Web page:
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National Insurance cuts: Why did Hunt make them and who wins?

National Insurance cuts: Why did Hunt make them and who wins?
Matt Browning
Written By:
Matt Browning

The dust is still settling after the Spring Budget announcement, as workers digest what appeared in the Chancellor’s red briefcase. Instead of chipping away at income tax, Jeremy Hunt made a 2p cut to National Insurance (NI), which stole many headlines.

But what impact will this have on your salary and where does this leave pensioners?

On Wednesday, Hunt confirmed that NI will reduce from 10% to 8% from the start of the new tax year on 6 April. The second consecutive NI reduction means the average worker on a salary of £35,400 (before tax) would save around £450 per year.

In a move rumoured earlier in the week, the Chancellor said this would impact over 29 million workers in the UK and would mean those employees would see the “lowest effective personal tax rate since 1975”.

One group of workers who might wish to raise a toast are self-employed workers. The NI rate for Class 4 contributions paid by the self-employed has been cut from 9% to 6%, at the same time as the Government scrapping Class 2 contributions.

So, for a self-employed worker on £35,000, it means from April you’ll save £850 per year, while those earning above the higher-rate threshold of £50,270 will save a maximum of £1,310.40 per year.

Wins for self-employed workers

“The cuts to National Insurance benefit self-employed lower earners more than employed lower earners, thanks to the scrapping of Class 2 contributions. These contributions were paid as a flat rate, rather than a percentage of earnings, meaning every self-employed person earning more than the threshold saves around £180 per year at current rates”, Laura Suter, director of personal finance at AJ Bell, said.

NI contributions go towards a Government fund that goes towards the state pension, statutory sick pay, maternity leave, and some unemployment benefits.

Whereas income tax is taken from your pay packet or profits from self-employment during the tax year and provides funds towards public services like the NHS, police force, fire service and education.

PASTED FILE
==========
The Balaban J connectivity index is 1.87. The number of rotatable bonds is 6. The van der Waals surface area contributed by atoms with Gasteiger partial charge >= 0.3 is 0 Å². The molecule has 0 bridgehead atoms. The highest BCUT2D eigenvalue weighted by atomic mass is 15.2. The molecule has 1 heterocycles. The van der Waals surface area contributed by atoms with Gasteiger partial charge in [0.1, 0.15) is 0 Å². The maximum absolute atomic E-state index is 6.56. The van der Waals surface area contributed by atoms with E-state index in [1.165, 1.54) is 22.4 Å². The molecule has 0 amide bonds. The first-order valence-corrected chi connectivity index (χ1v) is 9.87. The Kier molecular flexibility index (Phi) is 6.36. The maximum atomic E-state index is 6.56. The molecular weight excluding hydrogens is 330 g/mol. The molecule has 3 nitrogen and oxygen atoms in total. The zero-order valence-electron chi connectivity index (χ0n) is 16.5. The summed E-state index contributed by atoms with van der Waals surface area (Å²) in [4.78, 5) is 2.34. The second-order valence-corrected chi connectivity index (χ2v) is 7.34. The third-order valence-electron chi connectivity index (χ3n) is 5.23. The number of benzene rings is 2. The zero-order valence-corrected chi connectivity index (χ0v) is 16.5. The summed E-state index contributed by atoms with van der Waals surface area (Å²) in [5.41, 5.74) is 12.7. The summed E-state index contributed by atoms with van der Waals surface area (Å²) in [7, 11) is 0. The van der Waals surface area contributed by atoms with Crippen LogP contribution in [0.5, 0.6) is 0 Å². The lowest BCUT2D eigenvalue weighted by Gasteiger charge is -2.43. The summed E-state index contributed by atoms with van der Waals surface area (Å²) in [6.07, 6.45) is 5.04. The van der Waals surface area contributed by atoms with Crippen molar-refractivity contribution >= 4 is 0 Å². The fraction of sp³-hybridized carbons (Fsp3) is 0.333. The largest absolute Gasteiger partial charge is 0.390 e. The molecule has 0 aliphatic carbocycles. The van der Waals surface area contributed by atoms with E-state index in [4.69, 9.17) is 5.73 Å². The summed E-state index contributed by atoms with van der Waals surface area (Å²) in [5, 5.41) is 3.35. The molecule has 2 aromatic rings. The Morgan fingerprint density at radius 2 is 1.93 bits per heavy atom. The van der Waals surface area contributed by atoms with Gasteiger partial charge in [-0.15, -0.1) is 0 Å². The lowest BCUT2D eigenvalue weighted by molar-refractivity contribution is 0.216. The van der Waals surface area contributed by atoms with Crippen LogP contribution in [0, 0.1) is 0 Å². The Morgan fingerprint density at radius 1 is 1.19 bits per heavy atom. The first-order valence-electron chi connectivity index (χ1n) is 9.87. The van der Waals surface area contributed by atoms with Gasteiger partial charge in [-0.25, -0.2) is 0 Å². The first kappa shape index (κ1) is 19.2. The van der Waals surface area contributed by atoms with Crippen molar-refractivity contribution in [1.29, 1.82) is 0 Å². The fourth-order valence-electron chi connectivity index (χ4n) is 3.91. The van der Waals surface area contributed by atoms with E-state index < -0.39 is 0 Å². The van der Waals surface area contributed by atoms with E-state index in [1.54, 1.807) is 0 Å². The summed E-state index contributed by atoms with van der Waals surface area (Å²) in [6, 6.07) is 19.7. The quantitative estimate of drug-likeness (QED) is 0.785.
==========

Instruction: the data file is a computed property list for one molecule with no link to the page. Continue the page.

Little difference for pensioners

But what about pensioners who don’t pay NI on their income?

Well, they may end up paying more due to the frozen tax threshold introduced in the Autumn Statement. Particularly more so rather than if there was an income tax chop – which was widely speculated leading up to the Spring Budget.

Alice Guy, head of pensions and savings at Interactive Investor, said: “Many families will still feel poorer than a few years ago as frozen tax thresholds and rising living costs erode the value of the National Insurance tax cut.

“A pensioner with an income of £20,000 will pay £230 more tax next year due to frozen tax thresholds, with nothing to mitigate the extra cost.”

The move could also lessen the amount of cash going into workers’ retirement pots too, according to Justin Corliss, technical manager at Royal London. Corliss said: “While salary sacrifice to maximise pension contributions will remain very tax efficient, the changes in NI may reduce the amount going into pensions.”

Due to that frozen tax threshold, many will feel the impact of earning more in wages but being taxed higher. So, even with a NI reduction, if you are on £20,000, you would end up losing £80, as more of your income would be taxed at a higher rate. More on that to follow.

Differences between lower, middle and higher earners

However, while you’re on an income below £12,570 per year, you do not pay any NI, so the move will not boost or hinder your earnings. But, if you earn £15,000 per year, you will be better off in NI terms by £100 per year when the Autumn Statement cut is also factored in.

If you are earning between £50,000 to £100,000, in terms of NI, this is where the most benefit will be felt, compared to when the rate was 12% last year. Workers taking home that amount or more before tax will see their NI bill reduced by around £1,500.

But, this is where the differentiation between income tax and NI needs to be considered to weigh up just how much better off you’ll be under the new Budget plans.

If you are on what is considered a middle or higher income, overall the combination of frozen income tax thresholds and NI cuts will leave you up to £970 per year better off.

But, while tax is not being increased to match inflation, if you are on a lower income there will be up to £388 extra swiped off your income.

Why did the Government choose NI over income tax cuts?

The reason why the Government opted to cut NI contributions rather than income tax is largely due to the expenditure involved.

Faye Church, senior chartered financial planner at Investec Wealth & Investment (UK), said: “Cutting National Insurance to a starting rate of 8% is a cheaper alternative to cutting income tax for the Government, around £4bn less, yet a much larger saving to the individual.

“A 2p cut in income tax would have cost the Exchequer in the region of £14bn, whereas a 2% cut in National Insurance will cost a slightly lesser £10bn and satisfies the Chancellor’s promise to reduce the tax burden on working families.”

The senior personal finance analyst at Interactive Investor, Myron Jobson, said: “National Insurance is cheaper for the Government to implement because it only applies to earned income. So, the cut does not apply to income taken from pensions and income from savings.

“Both taxes are big earners for the Government. In the 2022-23 tax year, the Treasury raked in £250bn and £178bn from income tax and NICs, respectively.”